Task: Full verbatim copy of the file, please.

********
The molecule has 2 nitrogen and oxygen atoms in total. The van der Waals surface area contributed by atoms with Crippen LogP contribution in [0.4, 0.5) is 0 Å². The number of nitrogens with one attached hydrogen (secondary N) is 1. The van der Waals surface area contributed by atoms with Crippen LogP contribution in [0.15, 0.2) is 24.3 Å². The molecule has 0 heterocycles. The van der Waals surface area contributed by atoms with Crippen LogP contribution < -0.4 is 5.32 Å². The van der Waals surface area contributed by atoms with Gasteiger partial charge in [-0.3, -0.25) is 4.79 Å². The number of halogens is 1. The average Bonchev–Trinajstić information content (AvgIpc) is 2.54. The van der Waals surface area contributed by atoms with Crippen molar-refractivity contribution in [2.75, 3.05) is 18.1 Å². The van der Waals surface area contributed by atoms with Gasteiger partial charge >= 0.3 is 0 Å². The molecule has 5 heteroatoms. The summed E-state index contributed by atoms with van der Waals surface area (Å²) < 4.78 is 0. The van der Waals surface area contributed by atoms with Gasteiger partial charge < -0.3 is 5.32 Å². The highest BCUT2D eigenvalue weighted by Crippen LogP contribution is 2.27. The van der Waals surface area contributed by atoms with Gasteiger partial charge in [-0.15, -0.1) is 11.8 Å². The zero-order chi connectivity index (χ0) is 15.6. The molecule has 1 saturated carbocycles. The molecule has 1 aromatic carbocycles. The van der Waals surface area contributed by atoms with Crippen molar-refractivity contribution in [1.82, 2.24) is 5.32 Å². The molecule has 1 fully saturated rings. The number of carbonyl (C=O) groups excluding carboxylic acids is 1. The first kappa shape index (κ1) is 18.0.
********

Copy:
The molecule has 2 nitrogen and oxygen atoms in total. The van der Waals surface area contributed by atoms with Crippen LogP contribution in [0.4, 0.5) is 0 Å². The number of nitrogens with one attached hydrogen (secondary N) is 1. The van der Waals surface area contributed by atoms with Crippen LogP contribution in [0.15, 0.2) is 24.3 Å². The molecule has 0 heterocycles. The van der Waals surface area contributed by atoms with Crippen LogP contribution < -0.4 is 5.32 Å². The van der Waals surface area contributed by atoms with Gasteiger partial charge in [-0.3, -0.25) is 4.79 Å². The number of halogens is 1. The average Bonchev–Trinajstić information content (AvgIpc) is 2.54. The van der Waals surface area contributed by atoms with Crippen molar-refractivity contribution in [2.75, 3.05) is 18.1 Å². The van der Waals surface area contributed by atoms with Gasteiger partial charge >= 0.3 is 0 Å². The molecule has 5 heteroatoms. The summed E-state index contributed by atoms with van der Waals surface area (Å²) < 4.78 is 0. The van der Waals surface area contributed by atoms with Gasteiger partial charge < -0.3 is 5.32 Å². The highest BCUT2D eigenvalue weighted by Crippen LogP contribution is 2.27. The van der Waals surface area contributed by atoms with Gasteiger partial charge in [-0.15, -0.1) is 11.8 Å². The zero-order chi connectivity index (χ0) is 15.6. The molecule has 1 saturated carbocycles. The molecule has 1 aromatic carbocycles. The van der Waals surface area contributed by atoms with Crippen molar-refractivity contribution in [1.82, 2.24) is 5.32 Å². The molecule has 1 fully saturated rings. The number of carbonyl (C=O) groups excluding carboxylic acids is 1. The first kappa shape index (κ1) is 18.0.